Bulimia nervosa is an eating disorder characterised by the repeated rapid consumption of large amounts of food (binge eating), followed by attempts to compensate for the excess food consumed (for example, by purging, fasting, or exercising).
Individuals eat large amounts of food, then make themselves vomit, use laxatives, diet, fast, or vigorously exercise to compensate.
Medical professionals suspect the diagnosis when individuals are overly concerned about their weight and their weight fluctuates a lot.
Cognitive-behavioural therapy (CBT), a selective serotonin reuptake inhibitor (SSRI, a type of antidepressant), or both may be used to treat the disorder.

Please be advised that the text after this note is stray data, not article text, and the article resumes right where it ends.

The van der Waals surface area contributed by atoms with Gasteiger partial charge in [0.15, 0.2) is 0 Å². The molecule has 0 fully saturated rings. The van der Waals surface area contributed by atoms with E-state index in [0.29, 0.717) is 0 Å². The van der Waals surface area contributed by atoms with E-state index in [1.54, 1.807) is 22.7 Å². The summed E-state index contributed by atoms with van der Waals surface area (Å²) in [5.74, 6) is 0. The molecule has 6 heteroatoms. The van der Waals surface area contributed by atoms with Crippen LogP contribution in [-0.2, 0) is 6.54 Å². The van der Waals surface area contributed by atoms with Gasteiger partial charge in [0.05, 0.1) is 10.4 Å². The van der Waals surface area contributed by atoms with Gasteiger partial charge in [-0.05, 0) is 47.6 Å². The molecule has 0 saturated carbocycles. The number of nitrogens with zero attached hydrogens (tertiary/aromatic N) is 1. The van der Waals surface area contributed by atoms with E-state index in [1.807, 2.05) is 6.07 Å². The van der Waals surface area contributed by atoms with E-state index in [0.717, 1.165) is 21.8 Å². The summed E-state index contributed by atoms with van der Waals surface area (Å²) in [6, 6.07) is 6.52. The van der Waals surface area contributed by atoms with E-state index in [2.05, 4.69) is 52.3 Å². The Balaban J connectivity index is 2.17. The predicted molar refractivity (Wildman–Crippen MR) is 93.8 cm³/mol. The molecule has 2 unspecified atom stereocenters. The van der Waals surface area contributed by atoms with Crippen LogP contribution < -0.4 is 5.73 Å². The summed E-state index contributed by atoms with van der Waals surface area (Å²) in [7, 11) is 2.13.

As in anorexia nervosa, bulimia nervosa is influenced by hereditary and social factors.
Also as in anorexia nervosa, most individuals who have bulimia nervosa are young women who are deeply concerned about body shape and weight.
Bulimia nervosa affects mainly adolescents and young adults.
In a given year, about 1 in 100 young females have bulimia nervosa.
The disorder is much less common among males.